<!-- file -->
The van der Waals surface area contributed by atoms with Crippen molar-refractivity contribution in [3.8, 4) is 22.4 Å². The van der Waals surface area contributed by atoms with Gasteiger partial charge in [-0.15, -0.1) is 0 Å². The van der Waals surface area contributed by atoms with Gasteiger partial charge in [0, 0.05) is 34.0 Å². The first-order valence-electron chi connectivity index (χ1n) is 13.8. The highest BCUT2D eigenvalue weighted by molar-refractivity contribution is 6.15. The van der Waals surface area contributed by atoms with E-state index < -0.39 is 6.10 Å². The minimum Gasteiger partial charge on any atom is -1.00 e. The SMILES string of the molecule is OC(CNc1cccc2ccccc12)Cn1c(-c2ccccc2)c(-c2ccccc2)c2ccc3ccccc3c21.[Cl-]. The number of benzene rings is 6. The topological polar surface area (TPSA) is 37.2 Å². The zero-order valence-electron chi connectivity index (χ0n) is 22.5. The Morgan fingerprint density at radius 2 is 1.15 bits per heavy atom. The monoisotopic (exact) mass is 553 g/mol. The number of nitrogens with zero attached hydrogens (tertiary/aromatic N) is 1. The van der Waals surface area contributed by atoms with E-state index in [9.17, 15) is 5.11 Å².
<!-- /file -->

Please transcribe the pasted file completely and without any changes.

The van der Waals surface area contributed by atoms with Crippen molar-refractivity contribution in [3.8, 4) is 22.4 Å². The van der Waals surface area contributed by atoms with Gasteiger partial charge in [-0.15, -0.1) is 0 Å². The van der Waals surface area contributed by atoms with Gasteiger partial charge in [0, 0.05) is 34.0 Å². The first-order valence-electron chi connectivity index (χ1n) is 13.8. The highest BCUT2D eigenvalue weighted by molar-refractivity contribution is 6.15. The van der Waals surface area contributed by atoms with E-state index < -0.39 is 6.10 Å². The minimum Gasteiger partial charge on any atom is -1.00 e. The SMILES string of the molecule is OC(CNc1cccc2ccccc12)Cn1c(-c2ccccc2)c(-c2ccccc2)c2ccc3ccccc3c21.[Cl-]. The number of benzene rings is 6. The topological polar surface area (TPSA) is 37.2 Å². The zero-order valence-electron chi connectivity index (χ0n) is 22.5. The Morgan fingerprint density at radius 2 is 1.15 bits per heavy atom. The monoisotopic (exact) mass is 553 g/mol. The number of nitrogens with zero attached hydrogens (tertiary/aromatic N) is 1. The van der Waals surface area contributed by atoms with E-state index in [9.17, 15) is 5.11 Å².